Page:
Caddies and players. Angels and founders. Pitching and pitches.


 Golf ball among fallen maple leaves (close-up)First warning: I'm not a very good golfer, but I'm very good at watching it on TV. My favourite golfer is Shane Lowry. This is excellent pitching. 

At Acadian, Jason and I get to see a lot of investment pitches. Some of them are slick and smooth, some are a bit ropey. Sometimes we invest in the smooth ones, sometimes the rough and ropey.  We generally want to get a sense of three things in a first pitch.

    1. Do you really want to build a really big business (VC power law etc)?

    2. What do you believe that others don't believe (what's your conviction)

    3. Are you capable of building a team that will deliver on point 1

After that, we then geek out on the product and GTM (operator in VC speak) stuff, given that is where we come from. We'll ask you all sorts of deep technical HRTECH questions that most other VC s don't focus on. It is what makes Jason and I different from generalist software VCs. That's our special sauce, I suppose. A strong generalist VC brings other advantages, but I digress.

On point 3, part of building that team is funding the team, so fund raising is part of the founder's job. For many of you it is likely to be the least enjoyable part of the job, but nevertheless it is an important one. If we are funding part of the seed round, we want to sense that you have the potential to raise at Series A. Finding and managing investors is part of the founder's role, as it is the earnings call for the CEO of a listed company.

Having angel investors is often a great thing for founders, they get smart capital, some doors open to early customers, super leads for hiring and also to channels of additional funding. Angels often have done it before, and are eager to help you avoid their mistakes, and benefit from their successes. Active angels can really help you get your start up off to a flying start. Famous angels can serve as a signalling device to early stage VC.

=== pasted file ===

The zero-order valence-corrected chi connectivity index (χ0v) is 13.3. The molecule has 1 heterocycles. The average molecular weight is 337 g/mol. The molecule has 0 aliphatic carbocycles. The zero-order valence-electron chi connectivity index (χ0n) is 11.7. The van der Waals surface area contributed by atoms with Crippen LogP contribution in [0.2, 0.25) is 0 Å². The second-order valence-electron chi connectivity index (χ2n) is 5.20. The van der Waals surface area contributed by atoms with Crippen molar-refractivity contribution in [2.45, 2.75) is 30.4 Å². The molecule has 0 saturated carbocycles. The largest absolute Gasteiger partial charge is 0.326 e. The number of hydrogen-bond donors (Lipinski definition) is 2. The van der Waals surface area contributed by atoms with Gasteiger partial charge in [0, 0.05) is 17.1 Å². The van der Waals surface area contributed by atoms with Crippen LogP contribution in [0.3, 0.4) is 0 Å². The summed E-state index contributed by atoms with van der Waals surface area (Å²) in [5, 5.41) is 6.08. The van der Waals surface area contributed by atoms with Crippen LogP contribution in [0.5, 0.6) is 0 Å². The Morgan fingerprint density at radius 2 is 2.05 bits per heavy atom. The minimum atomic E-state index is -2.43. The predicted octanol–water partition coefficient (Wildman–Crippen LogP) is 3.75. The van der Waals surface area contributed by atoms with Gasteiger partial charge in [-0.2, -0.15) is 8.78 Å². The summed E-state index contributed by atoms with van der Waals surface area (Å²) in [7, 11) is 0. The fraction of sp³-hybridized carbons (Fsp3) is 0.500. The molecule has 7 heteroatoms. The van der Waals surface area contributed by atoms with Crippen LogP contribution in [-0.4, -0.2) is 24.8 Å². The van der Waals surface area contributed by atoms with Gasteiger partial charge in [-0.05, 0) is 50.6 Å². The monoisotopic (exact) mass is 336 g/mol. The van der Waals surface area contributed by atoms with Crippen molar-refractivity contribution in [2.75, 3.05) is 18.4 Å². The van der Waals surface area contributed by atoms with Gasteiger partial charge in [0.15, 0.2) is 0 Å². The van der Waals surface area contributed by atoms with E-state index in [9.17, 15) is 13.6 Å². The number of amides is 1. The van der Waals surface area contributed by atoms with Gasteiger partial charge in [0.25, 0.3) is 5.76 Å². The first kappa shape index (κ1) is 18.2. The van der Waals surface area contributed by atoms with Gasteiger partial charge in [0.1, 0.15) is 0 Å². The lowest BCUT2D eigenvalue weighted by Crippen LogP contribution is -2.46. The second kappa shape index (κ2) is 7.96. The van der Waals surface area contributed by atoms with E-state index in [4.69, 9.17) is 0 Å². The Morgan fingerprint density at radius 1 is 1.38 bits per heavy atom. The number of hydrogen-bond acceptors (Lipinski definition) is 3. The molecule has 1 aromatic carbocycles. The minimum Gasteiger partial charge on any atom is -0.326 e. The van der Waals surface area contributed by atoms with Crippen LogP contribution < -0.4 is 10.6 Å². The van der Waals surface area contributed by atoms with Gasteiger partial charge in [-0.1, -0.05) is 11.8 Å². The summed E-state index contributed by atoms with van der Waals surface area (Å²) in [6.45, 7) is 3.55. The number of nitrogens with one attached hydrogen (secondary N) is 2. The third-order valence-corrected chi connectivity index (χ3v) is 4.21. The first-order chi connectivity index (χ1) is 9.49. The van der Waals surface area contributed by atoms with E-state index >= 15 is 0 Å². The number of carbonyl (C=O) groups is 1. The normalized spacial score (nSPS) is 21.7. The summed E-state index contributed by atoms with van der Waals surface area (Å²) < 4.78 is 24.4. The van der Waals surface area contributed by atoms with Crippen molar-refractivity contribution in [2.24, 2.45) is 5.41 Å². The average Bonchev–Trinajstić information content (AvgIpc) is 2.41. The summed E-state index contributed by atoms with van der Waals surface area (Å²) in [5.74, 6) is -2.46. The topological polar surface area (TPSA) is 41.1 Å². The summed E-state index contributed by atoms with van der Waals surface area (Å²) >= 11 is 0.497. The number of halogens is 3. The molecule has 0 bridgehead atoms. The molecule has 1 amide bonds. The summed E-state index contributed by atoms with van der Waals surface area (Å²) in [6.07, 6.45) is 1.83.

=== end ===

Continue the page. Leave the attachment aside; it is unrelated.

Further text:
've had the pleasure of working with several brilliant angels. For instance, Sebastian Koch and Tom James.  They really help founders get their financial models nailed, and open up their mighty networks for early customer acquisition, partnering and hiring.  They coach, encourage, commiserate and cajole their portfolio of founders.  It is a joy to see them at work, and l learn something new every time I talk to them. 

Here's the main warning bit. I have seen some anti-patterns with some angels, and I'd like to call that out here.

Just because an angel had a massively successful career in a corporate or did a massive exit from their start up a little while ago, and they invested 20k in your start up, doesn't mean they earn the right to tell you how to run your business. You are the majority shareholder (or should be). You are one putting in the hours in. You are the one taking the real risk. If your start up fails, your angel will lose a bit of cash (a tiny bit of their net worth), but you will have lost much more. If you feel like some of your angels are behaving like they think they are your boss, you need to have a firm word.

In golf, a good caddy is helpful, but they don't actually hit the ball. They research the course inside-out, they help you stay focused andcalm, they suggest which club to play,  but the player has the final call. Caddies don't seek the limelight.  Make sure you don't forget this.

Same goes for Angels: Think how you deliver advice. What you think is merely  encouragement or a suggestion may come across as an order. Resist the temptation to play the shot for them. Be like Brian. 

I recently had two seed funding pitches where angel investors actually led the pitch call. In both cases the angel described themselves as the chairman. Both were experienced and very successful in business before becoming angel investors.

I called one of the angels up a little while later, as I know him well. I told him bluntly that he either needs to become the founder CEO themselves or step back into the background. His justification was that the founder was too busy with customers and the product to focus on the fund raising, and as he had raised before, he was taking that on. I said his approach was actually undermining the founder, and would make it unlikely that any VC would fund the venture. He was horrified, but he immediately realised that I was right. He even thanked me.

Final words:

For the companies in our portfolio, it should be the same for how we, as your VC, work with you after we fund you. We think we can be helpful, that's why we invest in the first place, but you are the one running the business. We can open doors, suggest strategies, share insights from what worked or failed elsewhere, warn you, and especially encourage you. We like to think we know HRTECH really well, but you know the business better than anyone. We have your bag.  We aren't the boss. You are.